"When somebody wakes and can’t get back to sleep it’s usually because they’re so overtired they have entered the deepest phase of sleep much faster.
“As a result they then wake faster and can’t get back into sleep immediately because they’ve enjoyed a quick recovery period and now feel alert.”
What to do
If you can't get back to sleep, try and relax, as worrying about it will just make the situation worse.
Mr Littlehales says you could get up and do something until you feel sleepy again.
Or he also advises to try going to bed a little later to train your body to sleep through, to "cut down on that time you’re wasting and make your time in bed efficient time.”
This is a common issue for women who are going through the menopause.
The drop in hormone levels can cause hot flushes, night sweats and other disruptions to sleep.
What to do
Talk to your GP about oestrogen therapy, which boosts your hormone levels
Alternatively, set your bedroom temperature lower and wear several layers of clothes to bed, so you can layer up or down, according to how you feel.
Wide awake at bedtime
After a long day at work, many people enjoy taking part in stimulating activities, such as sport, which can raise heart rate.
Drinking coffee can also keep you awake, as can too much blue light from smartphone and tablet screens.
The light keeps the levels of"‘wake-up hormones" high, preventing sleep.
What to do
Try not to look at your phone screen for at least an hour before bed.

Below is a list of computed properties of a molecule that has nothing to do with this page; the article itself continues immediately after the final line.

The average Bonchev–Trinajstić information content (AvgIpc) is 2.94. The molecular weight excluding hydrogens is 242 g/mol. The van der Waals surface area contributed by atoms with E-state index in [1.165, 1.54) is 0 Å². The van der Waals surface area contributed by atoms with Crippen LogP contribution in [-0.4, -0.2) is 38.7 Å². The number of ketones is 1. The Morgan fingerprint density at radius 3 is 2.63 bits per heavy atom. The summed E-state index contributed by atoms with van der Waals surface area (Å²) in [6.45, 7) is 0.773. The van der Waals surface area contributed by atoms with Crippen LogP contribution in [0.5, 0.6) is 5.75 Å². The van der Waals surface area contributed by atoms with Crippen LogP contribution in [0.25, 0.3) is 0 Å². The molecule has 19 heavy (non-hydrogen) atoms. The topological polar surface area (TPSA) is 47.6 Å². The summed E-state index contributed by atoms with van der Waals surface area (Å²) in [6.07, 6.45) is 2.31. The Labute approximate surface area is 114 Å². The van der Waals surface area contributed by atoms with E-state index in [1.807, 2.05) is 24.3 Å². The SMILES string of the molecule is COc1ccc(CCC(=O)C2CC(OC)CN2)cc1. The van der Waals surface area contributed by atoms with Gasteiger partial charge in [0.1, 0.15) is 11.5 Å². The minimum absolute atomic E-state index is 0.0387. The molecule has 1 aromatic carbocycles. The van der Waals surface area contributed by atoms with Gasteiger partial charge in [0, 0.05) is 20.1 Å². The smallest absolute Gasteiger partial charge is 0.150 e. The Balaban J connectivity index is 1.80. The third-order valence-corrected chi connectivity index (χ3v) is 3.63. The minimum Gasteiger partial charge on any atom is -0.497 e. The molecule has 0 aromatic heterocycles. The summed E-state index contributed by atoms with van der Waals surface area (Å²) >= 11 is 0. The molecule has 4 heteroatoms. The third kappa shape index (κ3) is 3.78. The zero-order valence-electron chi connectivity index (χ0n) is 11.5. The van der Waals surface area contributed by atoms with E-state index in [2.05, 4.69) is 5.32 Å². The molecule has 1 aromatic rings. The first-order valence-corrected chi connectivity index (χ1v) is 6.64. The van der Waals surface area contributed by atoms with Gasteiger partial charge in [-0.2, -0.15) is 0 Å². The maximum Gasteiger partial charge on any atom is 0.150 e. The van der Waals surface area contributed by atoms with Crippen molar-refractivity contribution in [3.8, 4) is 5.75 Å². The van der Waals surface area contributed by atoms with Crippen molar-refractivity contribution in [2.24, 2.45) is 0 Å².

Don't drink coffee after 2pm.
Avoid energetic exercises for up to three hours before bed, instead partake in relaxing exercise such as yoga.
Over 50 and needing naps
Littlehales says: “Contrary to popular belief we don’t need less sleep as we age.
"Our bodies simply revert more strongly to the sleep pattern of our ancestors and want to break our sleep up into more chunks rather than a continuous block.
“Plus, as we get older we tend to go to sleep earlier which triggers earlier wake times, and the need for more daytime naps.”
What to do
“Try going to bed 90 minutes later for a week to encourage a later wake-up time.” suggests Mr Littlehales.
Napping, for around 30 minutes can also improve energy levels.
Partner keeping you awake
Duvet hogging, snoring, fidgeting and getting up at different times are all factors in sleep disturbance.
Mr Littlehales says: “The upshot is, sleeping together has some pre-sleep benefits, but in an ideal world we would spend the main chunk of the night in individual rooms where we’d sleep undisturbed, then get up fully recovered and happy to engage with our partners and the day.”
What to do:
Buy the biggest bed you can fit into your room, to allow for maximum sleeping space.
Mr Littlehales also advises those struggling with sleep to go into a separate room if they have a major event coming up and need to guarantee sleep.
He advises: “Don’t be afraid to move to the spare room or set up a sofa bed in the living room so you both get a better night’s sleep once in a while.
“It’ll be better for your relationship in the long run.”
Pain disrupting sleep
Aches and pains can make sleeping incredibly hard.
What to do
See you GP and ask if they can provide any help with sleeping.
Think about how you are sleeping, you may need to wedge pillows under some joints to ease pain.
Napping during the day can also ease fatigue.